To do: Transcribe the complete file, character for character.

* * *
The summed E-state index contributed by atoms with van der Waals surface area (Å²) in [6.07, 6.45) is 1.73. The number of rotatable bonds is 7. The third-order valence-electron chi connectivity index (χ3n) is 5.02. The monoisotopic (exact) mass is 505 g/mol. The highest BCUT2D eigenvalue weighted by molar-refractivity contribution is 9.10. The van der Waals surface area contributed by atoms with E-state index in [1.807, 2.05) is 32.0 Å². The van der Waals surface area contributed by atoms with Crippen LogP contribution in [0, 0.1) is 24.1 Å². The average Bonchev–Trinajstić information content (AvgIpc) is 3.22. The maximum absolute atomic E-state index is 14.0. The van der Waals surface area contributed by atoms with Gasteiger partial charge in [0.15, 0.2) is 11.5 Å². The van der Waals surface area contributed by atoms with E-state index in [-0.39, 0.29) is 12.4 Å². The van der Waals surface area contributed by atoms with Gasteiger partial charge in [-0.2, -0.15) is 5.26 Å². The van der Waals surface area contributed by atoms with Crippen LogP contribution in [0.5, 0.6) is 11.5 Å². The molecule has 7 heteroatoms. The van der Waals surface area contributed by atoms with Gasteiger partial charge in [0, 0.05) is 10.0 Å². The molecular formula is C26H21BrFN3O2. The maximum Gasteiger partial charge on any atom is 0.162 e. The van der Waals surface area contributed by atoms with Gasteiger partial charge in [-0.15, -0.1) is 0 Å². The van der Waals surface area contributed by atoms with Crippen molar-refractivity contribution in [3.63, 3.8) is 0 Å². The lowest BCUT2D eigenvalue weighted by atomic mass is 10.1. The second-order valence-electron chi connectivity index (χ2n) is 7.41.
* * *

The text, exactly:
The summed E-state index contributed by atoms with van der Waals surface area (Å²) in [6.07, 6.45) is 1.73. The number of rotatable bonds is 7. The third-order valence-electron chi connectivity index (χ3n) is 5.02. The monoisotopic (exact) mass is 505 g/mol. The highest BCUT2D eigenvalue weighted by molar-refractivity contribution is 9.10. The van der Waals surface area contributed by atoms with E-state index in [1.807, 2.05) is 32.0 Å². The van der Waals surface area contributed by atoms with Crippen LogP contribution in [0, 0.1) is 24.1 Å². The average Bonchev–Trinajstić information content (AvgIpc) is 3.22. The maximum absolute atomic E-state index is 14.0. The van der Waals surface area contributed by atoms with Gasteiger partial charge in [0.15, 0.2) is 11.5 Å². The van der Waals surface area contributed by atoms with E-state index in [-0.39, 0.29) is 12.4 Å². The van der Waals surface area contributed by atoms with Gasteiger partial charge in [-0.2, -0.15) is 5.26 Å². The van der Waals surface area contributed by atoms with Crippen LogP contribution in [0.5, 0.6) is 11.5 Å². The molecule has 7 heteroatoms. The van der Waals surface area contributed by atoms with Gasteiger partial charge in [0, 0.05) is 10.0 Å². The molecular formula is C26H21BrFN3O2. The maximum Gasteiger partial charge on any atom is 0.162 e. The van der Waals surface area contributed by atoms with Gasteiger partial charge in [-0.15, -0.1) is 0 Å². The van der Waals surface area contributed by atoms with Crippen molar-refractivity contribution in [3.63, 3.8) is 0 Å². The lowest BCUT2D eigenvalue weighted by atomic mass is 10.1. The second-order valence-electron chi connectivity index (χ2n) is 7.41.